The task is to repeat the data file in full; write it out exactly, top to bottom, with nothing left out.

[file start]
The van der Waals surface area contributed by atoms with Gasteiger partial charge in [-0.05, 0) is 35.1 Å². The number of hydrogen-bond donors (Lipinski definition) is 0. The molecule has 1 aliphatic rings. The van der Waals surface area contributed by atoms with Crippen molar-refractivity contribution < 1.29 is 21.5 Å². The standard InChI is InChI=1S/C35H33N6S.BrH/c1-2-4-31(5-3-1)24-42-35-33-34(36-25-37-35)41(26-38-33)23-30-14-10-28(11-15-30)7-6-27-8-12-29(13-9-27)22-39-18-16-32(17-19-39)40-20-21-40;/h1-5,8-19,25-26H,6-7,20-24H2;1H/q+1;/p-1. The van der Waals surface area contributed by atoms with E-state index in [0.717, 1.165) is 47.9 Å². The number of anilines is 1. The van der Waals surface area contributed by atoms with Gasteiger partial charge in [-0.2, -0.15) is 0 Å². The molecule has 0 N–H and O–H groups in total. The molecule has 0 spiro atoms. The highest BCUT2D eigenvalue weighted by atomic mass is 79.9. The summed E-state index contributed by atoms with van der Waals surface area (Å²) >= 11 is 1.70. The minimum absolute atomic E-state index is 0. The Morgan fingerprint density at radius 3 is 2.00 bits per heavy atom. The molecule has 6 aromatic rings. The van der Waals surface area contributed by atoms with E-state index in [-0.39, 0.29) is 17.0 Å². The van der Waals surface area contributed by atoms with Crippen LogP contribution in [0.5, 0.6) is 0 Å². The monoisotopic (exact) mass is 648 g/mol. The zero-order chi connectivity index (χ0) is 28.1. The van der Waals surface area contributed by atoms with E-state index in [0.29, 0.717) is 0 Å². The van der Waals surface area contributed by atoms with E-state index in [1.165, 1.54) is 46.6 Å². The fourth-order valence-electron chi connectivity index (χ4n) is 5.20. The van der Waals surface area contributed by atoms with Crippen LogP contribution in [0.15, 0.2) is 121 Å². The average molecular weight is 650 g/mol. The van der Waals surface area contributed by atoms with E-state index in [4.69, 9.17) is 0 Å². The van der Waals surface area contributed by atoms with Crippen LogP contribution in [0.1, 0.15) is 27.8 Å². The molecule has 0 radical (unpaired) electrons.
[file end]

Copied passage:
The van der Waals surface area contributed by atoms with Gasteiger partial charge in [-0.05, 0) is 35.1 Å². The number of hydrogen-bond donors (Lipinski definition) is 0. The molecule has 1 aliphatic rings. The van der Waals surface area contributed by atoms with Crippen molar-refractivity contribution < 1.29 is 21.5 Å². The standard InChI is InChI=1S/C35H33N6S.BrH/c1-2-4-31(5-3-1)24-42-35-33-34(36-25-37-35)41(26-38-33)23-30-14-10-28(11-15-30)7-6-27-8-12-29(13-9-27)22-39-18-16-32(17-19-39)40-20-21-40;/h1-5,8-19,25-26H,6-7,20-24H2;1H/q+1;/p-1. The van der Waals surface area contributed by atoms with E-state index in [0.717, 1.165) is 47.9 Å². The number of anilines is 1. The van der Waals surface area contributed by atoms with Gasteiger partial charge in [-0.2, -0.15) is 0 Å². The molecule has 0 N–H and O–H groups in total. The molecule has 0 spiro atoms. The highest BCUT2D eigenvalue weighted by atomic mass is 79.9. The summed E-state index contributed by atoms with van der Waals surface area (Å²) >= 11 is 1.70. The minimum absolute atomic E-state index is 0. The Morgan fingerprint density at radius 3 is 2.00 bits per heavy atom. The molecule has 6 aromatic rings. The van der Waals surface area contributed by atoms with E-state index in [-0.39, 0.29) is 17.0 Å². The van der Waals surface area contributed by atoms with Crippen LogP contribution in [0.5, 0.6) is 0 Å². The monoisotopic (exact) mass is 648 g/mol. The zero-order chi connectivity index (χ0) is 28.1. The van der Waals surface area contributed by atoms with E-state index in [0.29, 0.717) is 0 Å². The van der Waals surface area contributed by atoms with E-state index in [1.165, 1.54) is 46.6 Å². The fourth-order valence-electron chi connectivity index (χ4n) is 5.20. The van der Waals surface area contributed by atoms with Crippen LogP contribution in [0.15, 0.2) is 121 Å². The average molecular weight is 650 g/mol. The van der Waals surface area contributed by atoms with E-state index in [4.69, 9.17) is 0 Å². The van der Waals surface area contributed by atoms with Crippen LogP contribution in [0.1, 0.15) is 27.8 Å². The molecule has 0 radical (unpaired) electrons.